Warnick and Mallory also argue that the Bankruptcy Court erred by refusing to admit into evidence the demand letter (the "Demand Letter") that Arrowsmith sent to LeClairRyan to begin settlement negotiations. The Bankruptcy Court characterized the letter as inadmissible settlement material, sealed it from public view, and did not admit it into evidence.

In these appeals, Warnick and Mallory ask this Court to reverse and vacate the Approval Order. Warnick also seeks reversal of the Bankruptcy Court's decision to exclude the Demand Letter from evidence, although he does not object to its admission under seal. Arrowsmith has moved to dismiss the appeals on mootness and standing grounds.

         The Court denies the trustee's motion to dismiss because the appellants have standing to bring their claims, and the appeals are not equitably moot.

         The Court affirms the Bankruptcy Court's approval of the Settlement, because the Settlement and Approval Order do not decide any future legal claims of the appellants. Lest any doubt remain about the effect of the Approval Order, the Court's Order in this case will clarify these matters. The Court also affirms the decision of the Bankruptcy Court to maintain future jurisdiction over disputes arising from the Settlement.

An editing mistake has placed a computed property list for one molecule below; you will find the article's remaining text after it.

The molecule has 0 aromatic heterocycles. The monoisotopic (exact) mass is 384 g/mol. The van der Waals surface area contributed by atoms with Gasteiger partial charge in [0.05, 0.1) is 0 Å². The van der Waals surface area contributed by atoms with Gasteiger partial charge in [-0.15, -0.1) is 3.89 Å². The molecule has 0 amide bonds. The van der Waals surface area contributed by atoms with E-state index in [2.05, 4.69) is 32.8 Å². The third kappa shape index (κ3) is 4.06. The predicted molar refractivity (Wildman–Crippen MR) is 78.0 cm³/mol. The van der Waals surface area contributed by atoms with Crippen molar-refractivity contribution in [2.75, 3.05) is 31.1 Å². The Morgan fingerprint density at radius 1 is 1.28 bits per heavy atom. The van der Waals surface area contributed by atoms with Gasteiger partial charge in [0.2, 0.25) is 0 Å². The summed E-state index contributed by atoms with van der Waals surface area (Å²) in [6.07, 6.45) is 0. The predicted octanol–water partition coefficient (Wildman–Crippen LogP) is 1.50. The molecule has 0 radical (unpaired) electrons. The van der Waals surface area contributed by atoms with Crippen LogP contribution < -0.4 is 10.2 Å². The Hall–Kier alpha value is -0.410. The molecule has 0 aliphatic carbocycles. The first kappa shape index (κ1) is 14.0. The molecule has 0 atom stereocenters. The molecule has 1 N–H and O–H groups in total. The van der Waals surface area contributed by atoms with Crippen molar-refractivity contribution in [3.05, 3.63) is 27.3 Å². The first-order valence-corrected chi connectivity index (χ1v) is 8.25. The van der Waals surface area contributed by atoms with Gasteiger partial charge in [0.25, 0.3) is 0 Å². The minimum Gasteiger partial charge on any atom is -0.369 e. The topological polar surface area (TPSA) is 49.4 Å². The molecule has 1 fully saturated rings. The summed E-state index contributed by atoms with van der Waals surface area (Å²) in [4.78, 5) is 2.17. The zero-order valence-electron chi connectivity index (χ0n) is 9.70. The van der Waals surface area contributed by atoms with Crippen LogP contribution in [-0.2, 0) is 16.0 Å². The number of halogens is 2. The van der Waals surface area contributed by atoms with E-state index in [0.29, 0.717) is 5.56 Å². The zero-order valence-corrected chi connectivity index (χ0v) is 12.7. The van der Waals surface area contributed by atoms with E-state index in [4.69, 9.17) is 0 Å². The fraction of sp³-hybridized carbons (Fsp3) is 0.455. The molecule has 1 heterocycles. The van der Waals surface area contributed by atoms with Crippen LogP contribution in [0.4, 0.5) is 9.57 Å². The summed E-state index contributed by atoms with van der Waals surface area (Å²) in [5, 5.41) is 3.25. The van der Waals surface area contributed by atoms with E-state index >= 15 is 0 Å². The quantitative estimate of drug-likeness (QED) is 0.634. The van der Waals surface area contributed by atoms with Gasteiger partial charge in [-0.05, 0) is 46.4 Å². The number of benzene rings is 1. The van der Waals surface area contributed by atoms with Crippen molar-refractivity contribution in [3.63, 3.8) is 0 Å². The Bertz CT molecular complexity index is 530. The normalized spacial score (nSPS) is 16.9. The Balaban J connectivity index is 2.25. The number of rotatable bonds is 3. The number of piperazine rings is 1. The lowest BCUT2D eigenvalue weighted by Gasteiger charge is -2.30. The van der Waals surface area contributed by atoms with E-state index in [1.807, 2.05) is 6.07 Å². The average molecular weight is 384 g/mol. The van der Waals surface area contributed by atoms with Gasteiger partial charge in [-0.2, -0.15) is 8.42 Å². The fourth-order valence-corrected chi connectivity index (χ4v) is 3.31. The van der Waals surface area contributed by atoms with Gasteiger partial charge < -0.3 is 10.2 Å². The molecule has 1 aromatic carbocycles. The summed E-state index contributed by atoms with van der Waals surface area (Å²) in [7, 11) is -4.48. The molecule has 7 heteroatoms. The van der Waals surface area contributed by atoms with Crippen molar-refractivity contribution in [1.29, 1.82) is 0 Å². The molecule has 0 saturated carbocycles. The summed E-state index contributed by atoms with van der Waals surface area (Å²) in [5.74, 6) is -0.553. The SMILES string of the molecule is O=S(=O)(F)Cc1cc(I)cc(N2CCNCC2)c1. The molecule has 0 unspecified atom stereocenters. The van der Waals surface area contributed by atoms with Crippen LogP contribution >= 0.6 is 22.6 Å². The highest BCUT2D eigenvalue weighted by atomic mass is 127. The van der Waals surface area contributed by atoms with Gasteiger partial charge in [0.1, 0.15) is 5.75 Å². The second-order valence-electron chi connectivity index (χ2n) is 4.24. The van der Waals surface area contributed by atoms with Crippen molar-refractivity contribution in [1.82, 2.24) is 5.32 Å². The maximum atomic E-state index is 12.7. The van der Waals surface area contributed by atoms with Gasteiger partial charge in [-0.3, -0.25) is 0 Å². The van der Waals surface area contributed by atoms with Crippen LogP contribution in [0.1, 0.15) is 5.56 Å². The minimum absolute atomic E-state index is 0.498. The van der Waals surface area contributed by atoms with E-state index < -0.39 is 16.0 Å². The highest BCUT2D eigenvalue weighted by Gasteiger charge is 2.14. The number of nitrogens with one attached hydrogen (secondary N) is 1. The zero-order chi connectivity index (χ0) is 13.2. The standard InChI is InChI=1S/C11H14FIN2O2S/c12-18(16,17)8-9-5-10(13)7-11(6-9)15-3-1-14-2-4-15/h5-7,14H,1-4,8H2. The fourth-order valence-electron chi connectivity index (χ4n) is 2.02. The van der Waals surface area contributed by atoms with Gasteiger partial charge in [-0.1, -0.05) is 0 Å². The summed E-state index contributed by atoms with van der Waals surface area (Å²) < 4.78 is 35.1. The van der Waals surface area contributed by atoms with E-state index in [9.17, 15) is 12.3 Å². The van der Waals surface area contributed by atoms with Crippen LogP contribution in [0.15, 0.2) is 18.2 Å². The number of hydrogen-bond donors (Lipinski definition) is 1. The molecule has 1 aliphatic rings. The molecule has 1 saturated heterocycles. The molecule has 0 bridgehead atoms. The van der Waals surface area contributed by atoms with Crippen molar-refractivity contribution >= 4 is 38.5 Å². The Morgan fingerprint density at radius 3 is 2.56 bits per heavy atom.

Finally, the Court will affirm the Bankruptcy Court's decision to exclude the Demand Letter from evidence. The Demand Letter should be part of the record on appeal and will not be held under seal.

         I. BACKGROUND

         According to Arrowsmith, LeClairRyan told HDL that it could legally make certain payments to health care providers who sent lab work to HDL. The Department of Justice thought the payments amounted to illegal kickbacks, and it sought fines and penalties from HDL. HDL paid $47 million to the DOJ to resolve the charges, which put HDL on the road to Chapter 11 bankruptcy. In May 2016, the Bankruptcy Court approved a liquidation plan (the "Liquidation Plan"), with Arrowsmith as the liquidating trustee. In October 2016, Arrowsmith sent the Demand Letter to LeClairRyan seeking $250 million in damages, which the parties settled for over $20 million.